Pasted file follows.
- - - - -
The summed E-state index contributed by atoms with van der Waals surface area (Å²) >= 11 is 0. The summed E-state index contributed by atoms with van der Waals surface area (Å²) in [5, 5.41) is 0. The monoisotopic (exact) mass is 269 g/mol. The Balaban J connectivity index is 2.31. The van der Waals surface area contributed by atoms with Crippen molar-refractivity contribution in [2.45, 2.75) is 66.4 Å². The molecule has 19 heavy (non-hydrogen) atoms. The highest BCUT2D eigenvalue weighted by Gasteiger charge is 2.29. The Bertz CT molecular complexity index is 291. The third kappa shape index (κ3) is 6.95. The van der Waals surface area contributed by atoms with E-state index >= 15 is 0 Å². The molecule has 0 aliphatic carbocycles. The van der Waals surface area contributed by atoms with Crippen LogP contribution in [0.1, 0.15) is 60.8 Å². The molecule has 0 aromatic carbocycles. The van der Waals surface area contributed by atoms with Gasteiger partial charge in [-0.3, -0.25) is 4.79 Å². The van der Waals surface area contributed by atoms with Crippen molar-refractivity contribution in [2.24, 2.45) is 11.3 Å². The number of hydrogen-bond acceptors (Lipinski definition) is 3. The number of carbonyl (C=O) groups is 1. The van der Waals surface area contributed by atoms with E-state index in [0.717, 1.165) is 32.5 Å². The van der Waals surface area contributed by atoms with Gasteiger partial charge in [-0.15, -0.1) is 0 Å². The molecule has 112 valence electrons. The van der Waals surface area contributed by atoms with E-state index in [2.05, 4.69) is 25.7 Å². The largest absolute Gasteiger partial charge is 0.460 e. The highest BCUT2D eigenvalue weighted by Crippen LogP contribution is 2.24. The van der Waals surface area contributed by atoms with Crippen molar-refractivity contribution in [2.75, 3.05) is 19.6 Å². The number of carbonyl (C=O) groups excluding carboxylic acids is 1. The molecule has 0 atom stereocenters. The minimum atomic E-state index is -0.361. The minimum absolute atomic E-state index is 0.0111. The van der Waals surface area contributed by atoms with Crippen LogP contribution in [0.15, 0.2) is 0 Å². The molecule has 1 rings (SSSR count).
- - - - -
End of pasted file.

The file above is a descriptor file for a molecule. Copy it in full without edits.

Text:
The summed E-state index contributed by atoms with van der Waals surface area (Å²) >= 11 is 0. The summed E-state index contributed by atoms with van der Waals surface area (Å²) in [5, 5.41) is 0. The monoisotopic (exact) mass is 269 g/mol. The Balaban J connectivity index is 2.31. The van der Waals surface area contributed by atoms with Crippen molar-refractivity contribution in [2.45, 2.75) is 66.4 Å². The molecule has 19 heavy (non-hydrogen) atoms. The highest BCUT2D eigenvalue weighted by Gasteiger charge is 2.29. The Bertz CT molecular complexity index is 291. The third kappa shape index (κ3) is 6.95. The van der Waals surface area contributed by atoms with E-state index >= 15 is 0 Å². The molecule has 0 aliphatic carbocycles. The van der Waals surface area contributed by atoms with Crippen LogP contribution in [0.1, 0.15) is 60.8 Å². The molecule has 0 aromatic carbocycles. The van der Waals surface area contributed by atoms with Gasteiger partial charge in [-0.3, -0.25) is 4.79 Å². The van der Waals surface area contributed by atoms with Crippen molar-refractivity contribution in [2.24, 2.45) is 11.3 Å². The number of hydrogen-bond acceptors (Lipinski definition) is 3. The number of carbonyl (C=O) groups is 1. The van der Waals surface area contributed by atoms with E-state index in [0.717, 1.165) is 32.5 Å². The van der Waals surface area contributed by atoms with Gasteiger partial charge in [-0.15, -0.1) is 0 Å². The molecule has 112 valence electrons. The van der Waals surface area contributed by atoms with E-state index in [2.05, 4.69) is 25.7 Å². The largest absolute Gasteiger partial charge is 0.460 e. The highest BCUT2D eigenvalue weighted by Crippen LogP contribution is 2.24. The van der Waals surface area contributed by atoms with Crippen molar-refractivity contribution in [2.75, 3.05) is 19.6 Å². The number of carbonyl (C=O) groups excluding carboxylic acids is 1. The molecule has 0 atom stereocenters. The minimum atomic E-state index is -0.361. The minimum absolute atomic E-state index is 0.0111. The van der Waals surface area contributed by atoms with Crippen LogP contribution in [0.15, 0.2) is 0 Å². The molecule has 1 rings (SSSR count).